Reactions to good things not only encompasses an emotional reaction but rational decision-making also. When Christ and what he wants is the sole object of a Christians desire their reaction to him will be one of elation, happiness, etc. while the way it is expressed will be in a manner that is appropriate to one who is united to Christ. When a Christian experiences any good thing their appropriate response is to praise the God who has given all good things (in Christ). This means that the emotion is not necessary for joy.

Therefore idolatry can understood as; replacing Christ and unity in him as the object of desire and affection with something else. For example, When a person desires the feeling of happiness they seek out anything that can make them happy.

God is the greatest good from which all other goods come. Therefore if you share in the spirit of Christ, being united to him, you must align you attitudes so that you seek and desire him alone. Seeking to reflect him in everything you do. Knowing that your union with him will not be fully realised untill you are with him in his spirit.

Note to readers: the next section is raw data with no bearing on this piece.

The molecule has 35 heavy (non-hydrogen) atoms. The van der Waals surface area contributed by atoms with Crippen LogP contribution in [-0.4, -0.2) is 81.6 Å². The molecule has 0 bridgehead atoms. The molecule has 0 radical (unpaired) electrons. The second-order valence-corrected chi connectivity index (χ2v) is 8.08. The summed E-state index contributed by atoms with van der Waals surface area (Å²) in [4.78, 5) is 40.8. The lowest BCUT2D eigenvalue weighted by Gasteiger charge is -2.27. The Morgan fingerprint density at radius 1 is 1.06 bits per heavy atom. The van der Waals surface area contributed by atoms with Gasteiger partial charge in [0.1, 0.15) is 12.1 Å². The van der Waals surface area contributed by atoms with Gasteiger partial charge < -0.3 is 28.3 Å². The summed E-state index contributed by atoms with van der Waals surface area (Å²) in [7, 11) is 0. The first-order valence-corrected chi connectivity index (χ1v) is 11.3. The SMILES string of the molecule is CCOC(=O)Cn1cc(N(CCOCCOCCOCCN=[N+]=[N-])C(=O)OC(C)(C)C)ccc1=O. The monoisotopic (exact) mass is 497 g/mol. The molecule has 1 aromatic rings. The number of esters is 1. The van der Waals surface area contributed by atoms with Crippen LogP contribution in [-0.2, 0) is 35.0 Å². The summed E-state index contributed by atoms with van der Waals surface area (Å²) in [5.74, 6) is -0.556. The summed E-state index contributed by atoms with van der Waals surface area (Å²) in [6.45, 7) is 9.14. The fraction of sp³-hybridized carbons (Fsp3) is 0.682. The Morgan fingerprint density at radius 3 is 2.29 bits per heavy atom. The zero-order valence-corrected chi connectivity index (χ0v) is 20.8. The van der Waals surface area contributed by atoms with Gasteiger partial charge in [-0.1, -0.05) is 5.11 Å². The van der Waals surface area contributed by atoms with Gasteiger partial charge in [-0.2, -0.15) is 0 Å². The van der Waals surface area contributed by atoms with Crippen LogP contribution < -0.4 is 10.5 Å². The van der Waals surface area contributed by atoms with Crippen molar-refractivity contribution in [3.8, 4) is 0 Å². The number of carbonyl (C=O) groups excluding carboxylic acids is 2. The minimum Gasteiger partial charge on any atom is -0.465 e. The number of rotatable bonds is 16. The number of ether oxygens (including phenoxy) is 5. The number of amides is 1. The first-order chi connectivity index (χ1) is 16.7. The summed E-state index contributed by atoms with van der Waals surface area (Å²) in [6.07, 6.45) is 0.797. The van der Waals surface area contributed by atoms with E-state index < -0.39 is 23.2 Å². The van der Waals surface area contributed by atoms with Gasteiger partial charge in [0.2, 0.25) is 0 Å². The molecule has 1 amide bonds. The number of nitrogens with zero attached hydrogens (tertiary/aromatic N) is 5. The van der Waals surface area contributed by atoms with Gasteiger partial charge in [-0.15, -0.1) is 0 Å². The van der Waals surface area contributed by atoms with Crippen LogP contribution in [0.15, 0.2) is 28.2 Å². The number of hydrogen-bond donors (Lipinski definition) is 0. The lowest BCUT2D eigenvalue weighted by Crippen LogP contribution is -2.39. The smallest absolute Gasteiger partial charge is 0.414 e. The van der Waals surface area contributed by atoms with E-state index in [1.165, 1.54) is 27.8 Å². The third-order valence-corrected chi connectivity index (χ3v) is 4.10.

When Paul declares to the church at Philippi that they are his joy this doesn’t conflict with his desire for Christ.

Therefore, my brothers, whom I love and long for, my joy and crown, stand firm thus in the Lord, my beloved.
(Philippians 4:1 ESV)

This is a very important passage because it brings together the concepts of love in unity and reward in heaven. To love one another with the love that Christ demonstrated is what it means to be in union with one another (in Christ) and God.